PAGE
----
The Antitraveller
Voyaging Is Victory

origins of the vietnam war

The gradual US invasion of Vietnam represents a violent journey down the road of US control over the Third World. The early years reflect an all-too common strategy of intervention in the affairs of other states.

 

In 1945 a defeated Japan was forced to concede its occupation of the former French colony of Vietnam. The newly free Vietnamese drafted a Declaration of Independence, based on the principles of the French Revolutions Rights of Man and the American Declaration of Independence (another ironic moment in international relations), against colonial rule that had robbed its natural resources and enslaved and starved large numbers of the population. Its leader Ho Chi Minh sought their right to self-determination, as espoused by the Charter, in letters to Truman and the UN. It fell on deaf ears, and the French re-occupied, bombing North Vietnam in 1946 and starting an 8 year war against Ho and his Viet Minh, with extensive military and financial aid from the US. The French withdrew from the North in 1954, after a peace accord was made in Geneva, on the proviso that in two years there would be a free election for a unified Vietnam. Before that time however, the US installed Ngo Dinh Diem, who continued the assault against communist resistance, tortured and massacred political prisoners, and made sure there wasn’t the promised elections.

 

Obviously a leader that needs to rule with extreme violence, with external assistance, isn’t going to win a free election. The US’ man in Saigon was put there and supported to maintain regional strategic and material interests, justified by the ‘domino theory’ that if one country is let go to communism others will follow, and hegemonic purchase on the region will be lost. Was this theory sound rationale for US involvement in Vietnam? The fact that it was so firmly held, and repeated so often by politicians and state dept planners, from the end of WW2 right through the entire war in Vietnam, is evidence enough that it was the driving motivation for involvement. And it certainly makes rational sense if we accept the US’ elites desire for global domination. Not in the sense that the spread of communism is a threat to ‘freedom’ or democracy or the rights of nations to self-determination or any such lofty rhetoric. But that ideological threat, the example of the possibility of social and economic progress outside of the US system of imperial control, could sway country after country away from colonialism and capitalism. That was a very real threat to the US. Japan was the ‘super domino’ that could not be allowed to slip from the US grip. Not that Japan would go communist, but that in a region outside of US control it would by necessity have to accommodate its neighbours interests for economic survival.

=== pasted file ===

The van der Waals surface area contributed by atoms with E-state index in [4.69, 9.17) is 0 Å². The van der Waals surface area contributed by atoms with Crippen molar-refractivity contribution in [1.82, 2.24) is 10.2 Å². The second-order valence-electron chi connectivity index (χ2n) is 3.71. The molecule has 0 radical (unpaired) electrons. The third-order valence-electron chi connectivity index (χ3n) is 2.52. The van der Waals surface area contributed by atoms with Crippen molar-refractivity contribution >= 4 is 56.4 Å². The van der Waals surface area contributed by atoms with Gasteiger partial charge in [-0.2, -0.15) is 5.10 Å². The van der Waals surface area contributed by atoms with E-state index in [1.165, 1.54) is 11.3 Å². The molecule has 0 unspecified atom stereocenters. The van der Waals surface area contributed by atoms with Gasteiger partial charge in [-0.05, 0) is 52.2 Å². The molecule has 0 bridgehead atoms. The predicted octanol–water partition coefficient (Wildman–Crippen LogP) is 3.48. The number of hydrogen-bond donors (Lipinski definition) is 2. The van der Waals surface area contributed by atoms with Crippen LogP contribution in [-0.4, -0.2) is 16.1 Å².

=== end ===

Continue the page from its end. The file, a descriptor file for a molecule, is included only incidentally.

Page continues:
The origins of the Vietnam war fits into the numerous examples of the US need to maintain ‘stability’ in Third World regions and the violent lengths it will go to to do it. The support of the brutal Diem rule maintained the same system of colonial rule as the French, a ruling class controlling a peasant population. The US would have liked a Western-friendly dictator to control the little jungle country so that it stayed in its place in the exploitable Third World periphery. The enduring success of this model, from Africa to the Middle East and Latin America, attests the fact that the people of the Third World are not granted human rights because its just not profitable for the centres of power. Globalisation has for the most part enabled this system of control to continue without the need for excessive military intervention ,with some notable exceptions of course. But in the ’50s and ’60s, the alternatives to global capitalism were more prominent, and necessitated more violent means for ideological control over emerging independent former-colonies.

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